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BMC Genomics. 2016 Nov 28;17(1):979.

Gene cassette knock-in in mammalian cells and zygotes by enhanced MMEJ.

Author information

1
Laboratory of Molecular Neuroscience, Medical Research Institute (MRI), Tokyo Medical and Dental University (TMDU), 1-5-45, Yushima, Bunkyo, Tokyo, 113-8510, Japan. aidat@mit.edu.
2
Laboratory of Recombinant Animals, MRI, TMDU, 2-3-10, Surugadai, Kanda, Chiyoda, Tokyo, 101-0062, Japan. aidat@mit.edu.
3
Present address: McGovern Institute for Brain Research, Massachusetts Institute of Technology, 43 Vassar St., Cambridge, MA, 02139, USA. aidat@mit.edu.
4
Department of Mathematical and Life Sciences, Graduate School of Science, Hiroshima University, 1-3-1, Kagamiyama, Higashi-Hiroshima, Hiroshima, 739-8526, Japan.
5
Department of Mathematical and Life Sciences, Graduate School of Science, Hiroshima University, 1-3-1, Kagamiyama, Higashi-Hiroshima, Hiroshima, 739-8526, Japan. tetsushi-sakuma@hiroshima-u.ac.jp.
6
Department of Animal Risk Management, Chiba Institute of Science, 3 Shiomi-cho, Choshi, Chiba, 288-0025, Japan.
7
Present address: Graduate School of Bioagricultural Sciences, Nagoya University, Furo-cho, Chikusa-ku, Nagoya, 464-8601, Japan.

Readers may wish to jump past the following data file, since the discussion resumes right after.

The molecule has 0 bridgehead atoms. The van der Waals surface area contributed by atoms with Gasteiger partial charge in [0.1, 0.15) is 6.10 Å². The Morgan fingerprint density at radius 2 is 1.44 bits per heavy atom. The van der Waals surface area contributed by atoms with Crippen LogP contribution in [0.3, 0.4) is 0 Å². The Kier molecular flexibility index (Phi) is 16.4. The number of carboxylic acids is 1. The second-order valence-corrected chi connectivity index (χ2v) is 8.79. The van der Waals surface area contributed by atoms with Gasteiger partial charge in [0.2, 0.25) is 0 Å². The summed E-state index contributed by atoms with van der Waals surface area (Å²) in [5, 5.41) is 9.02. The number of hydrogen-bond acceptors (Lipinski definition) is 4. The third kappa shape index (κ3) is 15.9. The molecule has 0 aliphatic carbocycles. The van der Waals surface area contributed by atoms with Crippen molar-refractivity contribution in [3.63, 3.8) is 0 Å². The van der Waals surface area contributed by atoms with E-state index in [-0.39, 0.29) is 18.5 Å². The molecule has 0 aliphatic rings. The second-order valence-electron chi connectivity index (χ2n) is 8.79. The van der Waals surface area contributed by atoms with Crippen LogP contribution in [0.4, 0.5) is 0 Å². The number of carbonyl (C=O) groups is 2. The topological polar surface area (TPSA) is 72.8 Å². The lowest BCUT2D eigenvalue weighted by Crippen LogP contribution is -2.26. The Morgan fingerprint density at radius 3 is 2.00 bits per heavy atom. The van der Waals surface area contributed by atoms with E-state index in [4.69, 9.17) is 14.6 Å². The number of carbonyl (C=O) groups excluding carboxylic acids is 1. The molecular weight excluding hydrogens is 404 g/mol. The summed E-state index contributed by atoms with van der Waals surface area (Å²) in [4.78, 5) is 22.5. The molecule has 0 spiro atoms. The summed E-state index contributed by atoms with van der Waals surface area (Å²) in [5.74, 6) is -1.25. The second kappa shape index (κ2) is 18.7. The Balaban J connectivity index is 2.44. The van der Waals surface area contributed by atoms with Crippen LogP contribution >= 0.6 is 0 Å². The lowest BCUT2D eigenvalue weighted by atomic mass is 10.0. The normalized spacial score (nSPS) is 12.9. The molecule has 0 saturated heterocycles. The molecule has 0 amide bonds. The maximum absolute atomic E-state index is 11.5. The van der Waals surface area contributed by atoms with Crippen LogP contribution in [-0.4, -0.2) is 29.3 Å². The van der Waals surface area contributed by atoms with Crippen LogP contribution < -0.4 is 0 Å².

8
Laboratory of Molecular Neuroscience, Medical Research Institute (MRI), Tokyo Medical and Dental University (TMDU), 1-5-45, Yushima, Bunkyo, Tokyo, 113-8510, Japan.
9
Laboratory of Recombinant Animals, MRI, TMDU, 2-3-10, Surugadai, Kanda, Chiyoda, Tokyo, 101-0062, Japan.
10
Department of Neurobiology, Institute of Biomedical and Health Sciences, Hiroshima University, 1-2-3, Kasumi, Minami-ku, Hiroshima, 734-8553, Japan.
11
Department of Mathematical and Life Sciences, Graduate School of Science, Hiroshima University, 1-3-1, Kagamiyama, Higashi-Hiroshima, Hiroshima, 739-8526, Japan. tybig@hiroshima-u.ac.jp.
12
Laboratory of Molecular Neuroscience, Medical Research Institute (MRI), Tokyo Medical and Dental University (TMDU), 1-5-45, Yushima, Bunkyo, Tokyo, 113-8510, Japan. tanaka.aud@mri.tmd.ac.jp.
13
The Center for Brain Integration Research (CBIR), TMDU, Tokyo, 113-8510, Japan. tanaka.aud@mri.tmd.ac.jp.

Abstract

BACKGROUND:

Although CRISPR/Cas enables one-step gene cassette knock-in, assembling targeting vectors containing long homology arms is a laborious process for high-throughput knock-in. We recently developed the CRISPR/Cas-based precise integration into the target chromosome (PITCh) system for a gene cassette knock-in without long homology arms mediated by microhomology-mediated end-joining.

RESULTS:

Here, we identified exonuclease 1 (Exo1) as an enhancer for PITCh in human cells. By combining the Exo1 and PITCh-directed donor vectors, we achieved convenient one-step knock-in of gene cassettes and floxed allele both in human cells and mouse zygotes.

CONCLUSIONS:

Our results provide a technical platform for high-throughput knock-in.

KEYWORDS:

CRISPR/Cas; Cloning-free; Exo1; Flox; Gene cassette; High throughput; Knock-in; MMEJ; Mouse; Reporter

PMID:
27894274
PMCID:
PMC5126809
DOI:
10.1186/s12864-016-3331-9
[Indexed for MEDLINE]
Free PMC Article

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